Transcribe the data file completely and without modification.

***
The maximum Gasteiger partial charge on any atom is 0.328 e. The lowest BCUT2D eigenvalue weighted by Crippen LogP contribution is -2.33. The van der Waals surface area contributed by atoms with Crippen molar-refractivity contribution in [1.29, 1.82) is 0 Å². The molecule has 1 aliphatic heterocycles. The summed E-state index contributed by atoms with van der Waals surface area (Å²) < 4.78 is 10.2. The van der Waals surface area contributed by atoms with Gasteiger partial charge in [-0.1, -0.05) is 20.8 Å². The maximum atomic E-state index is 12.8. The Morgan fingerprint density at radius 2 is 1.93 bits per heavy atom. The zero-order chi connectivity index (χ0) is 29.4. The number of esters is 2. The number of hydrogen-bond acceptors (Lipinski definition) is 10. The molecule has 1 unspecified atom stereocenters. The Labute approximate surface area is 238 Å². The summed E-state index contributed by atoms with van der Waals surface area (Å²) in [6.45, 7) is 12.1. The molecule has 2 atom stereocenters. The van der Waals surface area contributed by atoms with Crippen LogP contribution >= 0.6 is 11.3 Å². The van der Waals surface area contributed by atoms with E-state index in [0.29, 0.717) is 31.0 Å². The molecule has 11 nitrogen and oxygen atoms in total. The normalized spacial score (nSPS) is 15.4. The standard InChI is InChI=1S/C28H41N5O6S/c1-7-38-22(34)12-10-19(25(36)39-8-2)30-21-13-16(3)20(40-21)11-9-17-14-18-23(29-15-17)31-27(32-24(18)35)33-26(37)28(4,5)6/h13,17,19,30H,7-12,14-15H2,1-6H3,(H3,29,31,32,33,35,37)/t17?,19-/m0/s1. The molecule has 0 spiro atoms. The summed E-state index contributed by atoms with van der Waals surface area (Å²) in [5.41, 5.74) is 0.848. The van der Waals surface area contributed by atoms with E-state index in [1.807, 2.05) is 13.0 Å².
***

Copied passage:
The maximum Gasteiger partial charge on any atom is 0.328 e. The lowest BCUT2D eigenvalue weighted by Crippen LogP contribution is -2.33. The van der Waals surface area contributed by atoms with Crippen molar-refractivity contribution in [1.29, 1.82) is 0 Å². The molecule has 1 aliphatic heterocycles. The summed E-state index contributed by atoms with van der Waals surface area (Å²) < 4.78 is 10.2. The van der Waals surface area contributed by atoms with Gasteiger partial charge in [-0.1, -0.05) is 20.8 Å². The maximum atomic E-state index is 12.8. The Morgan fingerprint density at radius 2 is 1.93 bits per heavy atom. The zero-order chi connectivity index (χ0) is 29.4. The number of esters is 2. The number of hydrogen-bond acceptors (Lipinski definition) is 10. The molecule has 1 unspecified atom stereocenters. The Labute approximate surface area is 238 Å². The summed E-state index contributed by atoms with van der Waals surface area (Å²) in [6.45, 7) is 12.1. The molecule has 2 atom stereocenters. The van der Waals surface area contributed by atoms with Crippen LogP contribution >= 0.6 is 11.3 Å². The van der Waals surface area contributed by atoms with E-state index in [0.29, 0.717) is 31.0 Å². The molecule has 11 nitrogen and oxygen atoms in total. The normalized spacial score (nSPS) is 15.4. The standard InChI is InChI=1S/C28H41N5O6S/c1-7-38-22(34)12-10-19(25(36)39-8-2)30-21-13-16(3)20(40-21)11-9-17-14-18-23(29-15-17)31-27(32-24(18)35)33-26(37)28(4,5)6/h13,17,19,30H,7-12,14-15H2,1-6H3,(H3,29,31,32,33,35,37)/t17?,19-/m0/s1. The molecule has 0 spiro atoms. The summed E-state index contributed by atoms with van der Waals surface area (Å²) in [5.41, 5.74) is 0.848. The van der Waals surface area contributed by atoms with E-state index in [1.807, 2.05) is 13.0 Å².